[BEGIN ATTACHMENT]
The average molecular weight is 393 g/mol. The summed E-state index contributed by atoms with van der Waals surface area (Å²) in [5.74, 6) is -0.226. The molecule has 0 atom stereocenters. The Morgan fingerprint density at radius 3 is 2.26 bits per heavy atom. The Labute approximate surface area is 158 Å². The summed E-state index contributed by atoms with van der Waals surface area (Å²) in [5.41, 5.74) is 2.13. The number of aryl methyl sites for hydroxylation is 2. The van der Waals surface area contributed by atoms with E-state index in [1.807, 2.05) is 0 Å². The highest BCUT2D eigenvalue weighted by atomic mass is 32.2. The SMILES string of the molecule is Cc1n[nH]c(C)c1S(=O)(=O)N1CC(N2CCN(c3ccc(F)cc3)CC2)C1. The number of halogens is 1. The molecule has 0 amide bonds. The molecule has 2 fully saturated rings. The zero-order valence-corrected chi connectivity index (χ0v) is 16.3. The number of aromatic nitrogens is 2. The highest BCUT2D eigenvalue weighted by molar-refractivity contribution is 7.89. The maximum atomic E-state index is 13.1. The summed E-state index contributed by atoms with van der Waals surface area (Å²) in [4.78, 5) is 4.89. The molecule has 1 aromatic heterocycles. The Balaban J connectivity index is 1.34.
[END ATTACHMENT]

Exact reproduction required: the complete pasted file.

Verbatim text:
The average molecular weight is 393 g/mol. The summed E-state index contributed by atoms with van der Waals surface area (Å²) in [5.74, 6) is -0.226. The molecule has 0 atom stereocenters. The Morgan fingerprint density at radius 3 is 2.26 bits per heavy atom. The Labute approximate surface area is 158 Å². The summed E-state index contributed by atoms with van der Waals surface area (Å²) in [5.41, 5.74) is 2.13. The number of aryl methyl sites for hydroxylation is 2. The van der Waals surface area contributed by atoms with E-state index in [1.807, 2.05) is 0 Å². The highest BCUT2D eigenvalue weighted by atomic mass is 32.2. The SMILES string of the molecule is Cc1n[nH]c(C)c1S(=O)(=O)N1CC(N2CCN(c3ccc(F)cc3)CC2)C1. The number of halogens is 1. The molecule has 0 amide bonds. The molecule has 2 fully saturated rings. The zero-order valence-corrected chi connectivity index (χ0v) is 16.3. The number of aromatic nitrogens is 2. The highest BCUT2D eigenvalue weighted by molar-refractivity contribution is 7.89. The maximum atomic E-state index is 13.1. The summed E-state index contributed by atoms with van der Waals surface area (Å²) in [4.78, 5) is 4.89. The molecule has 1 aromatic heterocycles. The Balaban J connectivity index is 1.34.